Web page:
Type of institution: University/Higher Education Institution
The Bachelor of Laws (Graduate Entry) is a three-year degree designed for experienced students who have completed a previous Bachelor level degree. You can pursue a range of legal careers including: private practice as a solicitor or barrister; legal officer in the public sector; in-house counsel for a wide range of organisations including corporations, regulatory authorities and NGOs. Typically, you develop specialisations in different fields of law throughout your career - from criminal law to family law; from environmental law to corporation law, from international trade to entertainment law.
240 credit points. You will complete 80 hours pro bono experience (after your first year) which will count as credit for a compulsory community engagement unit (10 cp).
Standard entry requirements
To be eligible for admission to the course, an applicant must have successfully completed a recognised three-year Bachelor degree in any field of study.
This course has been specifically developed to meet the requirements for admission to practice law. The course has been approved in Victoria and New South Wales, and is recognised for admission as a legal practitioner in other States and Territories in Australia.
The degree provides a pathway to specialisations in a variety of legal and business related disciplines.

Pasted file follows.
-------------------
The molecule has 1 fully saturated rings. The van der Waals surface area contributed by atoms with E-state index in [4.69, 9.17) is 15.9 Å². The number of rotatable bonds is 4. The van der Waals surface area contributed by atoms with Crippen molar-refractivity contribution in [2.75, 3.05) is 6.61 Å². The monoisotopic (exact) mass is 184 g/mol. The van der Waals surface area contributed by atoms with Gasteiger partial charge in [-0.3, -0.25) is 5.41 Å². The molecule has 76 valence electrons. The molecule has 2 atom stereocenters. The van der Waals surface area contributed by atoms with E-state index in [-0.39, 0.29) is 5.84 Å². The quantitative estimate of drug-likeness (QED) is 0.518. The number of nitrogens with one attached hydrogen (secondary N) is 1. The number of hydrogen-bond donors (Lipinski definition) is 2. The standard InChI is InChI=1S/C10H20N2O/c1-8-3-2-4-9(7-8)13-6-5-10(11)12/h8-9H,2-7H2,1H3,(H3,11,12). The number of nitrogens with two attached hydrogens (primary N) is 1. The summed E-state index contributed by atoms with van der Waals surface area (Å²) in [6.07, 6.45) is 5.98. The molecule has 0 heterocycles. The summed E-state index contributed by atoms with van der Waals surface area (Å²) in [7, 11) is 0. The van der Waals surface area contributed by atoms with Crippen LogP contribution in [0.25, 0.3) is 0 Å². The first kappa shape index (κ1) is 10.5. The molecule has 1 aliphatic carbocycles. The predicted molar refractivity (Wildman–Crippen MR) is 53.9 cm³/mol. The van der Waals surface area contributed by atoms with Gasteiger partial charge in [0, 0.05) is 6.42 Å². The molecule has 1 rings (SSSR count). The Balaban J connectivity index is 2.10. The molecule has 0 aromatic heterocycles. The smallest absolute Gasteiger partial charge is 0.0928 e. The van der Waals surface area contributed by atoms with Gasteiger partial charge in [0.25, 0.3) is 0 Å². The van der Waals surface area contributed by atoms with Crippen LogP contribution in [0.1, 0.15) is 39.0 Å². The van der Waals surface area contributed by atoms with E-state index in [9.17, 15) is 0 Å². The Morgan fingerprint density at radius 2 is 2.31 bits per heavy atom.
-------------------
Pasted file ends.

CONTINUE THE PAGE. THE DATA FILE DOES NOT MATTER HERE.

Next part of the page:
|Campus||Fees||Entry||Mid year intake||Attendance|
|Brisbane (McAuley at Banyo)||International: $91,800||No|
|Melbourne (St Patrick's)||International: $91,800||No|
|North Sydney (MacKillop)||International: $91,800||No|
The Bachelor of Laws (Graduate entry) is designed to produce well-rounded graduates ready for legal practice and a range of professional careers in an increasingly global environment. Graduates can pursue a range of legal careers including: private legal practice as a solicitor or barrister; legal officer in the public sector (for example in federal or state government departments and publicly-funded organisations as diverse as national regulatory bodies, universities and public broadcasters); in-house counsel to a wide-range of organisations from corporations to trade unions; public interest and legal work in community legal centres; legal research; and a variety of jobs in which legal knowledge is either required or desirable.